Obama administration takes step to reform Medicare payments

The Obama administration on Wednesday rolled out a regulation to shift Medicare payments to reward quality health outcomes and implement the “doc fix” legislation passed by Congress last year. 

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The doc fix legislation ended a system of a yearly scramble to avert cuts to doctors under Medicare and put in place a new system to make Medicare payments reward quality health outcomes for patients, as opposed to simply the number of tests and procedures provided. 

The proposed regulation issued Wednesday is a step toward implementing that new system. 

“The legislation Congress passed a little over a year ago was a milestone in our efforts to advance a health care system that rewards better care, smarter spending, and healthier people,” Health and Human Services (HHS) Secretary Sylvia BurwellSylvia Mary Mathews BurwellWhy Trump will win the wall fight Price was a disaster for HHS — Time for an administrator, not an ideologue Overnight Healthcare: GOP chairman to introduce pre-existing condition bill MORE. “We have more work to do, but we are committed to implementing this important legislation and creating a health care system that works better for doctors, patients, and taxpayers alike.”

The rule announced Wednesday gives doctors a choice of two paths, both of which seek to pay them in part based on how well they treat patients. 

The first path, called the Merit-Based Incentive Payment System (MIPS), would increase or decrease payments up to 4 percent in the first year based on how well doctors meet benchmarks on quality, use of electronic health records and cost.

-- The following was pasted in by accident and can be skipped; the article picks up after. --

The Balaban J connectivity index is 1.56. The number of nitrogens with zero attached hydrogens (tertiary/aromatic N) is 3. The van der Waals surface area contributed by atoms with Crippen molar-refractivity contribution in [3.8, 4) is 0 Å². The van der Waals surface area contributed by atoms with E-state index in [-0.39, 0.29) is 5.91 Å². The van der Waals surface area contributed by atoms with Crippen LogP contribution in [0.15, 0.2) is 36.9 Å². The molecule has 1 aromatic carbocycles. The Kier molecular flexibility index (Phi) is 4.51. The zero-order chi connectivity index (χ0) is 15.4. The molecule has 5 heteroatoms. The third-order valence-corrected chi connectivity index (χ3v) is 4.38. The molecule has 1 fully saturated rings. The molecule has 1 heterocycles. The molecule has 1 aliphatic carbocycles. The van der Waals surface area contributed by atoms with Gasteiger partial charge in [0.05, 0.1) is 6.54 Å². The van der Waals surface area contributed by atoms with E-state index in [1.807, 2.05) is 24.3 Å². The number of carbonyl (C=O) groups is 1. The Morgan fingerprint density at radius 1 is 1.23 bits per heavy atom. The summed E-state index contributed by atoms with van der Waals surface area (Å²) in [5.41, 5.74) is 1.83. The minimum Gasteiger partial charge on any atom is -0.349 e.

The second path, known as advanced alternative payment models, would go even further in shifting toward rewarding quality.

It uses paths that have already put in motion by the Affordable Care Act, such as Accountable Care Organizations, where groups of doctors come together to share in Medicare’s savings if they reduce costs and meet quality goals. 

The rule is part of the administration’s larger effort to shift payment towards quality over quantity. It reached the goal of tying 30 percent of payments to quality this year.  

Officials said they will be listening to a wide variety of additional input before finalizing the rules. 

HHS released a whiteboard video to help explain the new system on Wednesday. 

“Instead of payments that encourage assembly-line style of care, this program helps doctors focus on quality and the one thing that matters most — whether patients are getting healthier,” the video states. 

Animated figures help act out the concepts. 

“These kind of smarter payments give doctors more freedom to practice medicine the best way they know how,” the video adds. “And they take people off the assembly line and put them in the center of their care. It’s a key part of our strategy to make our health care system work better for everyone.”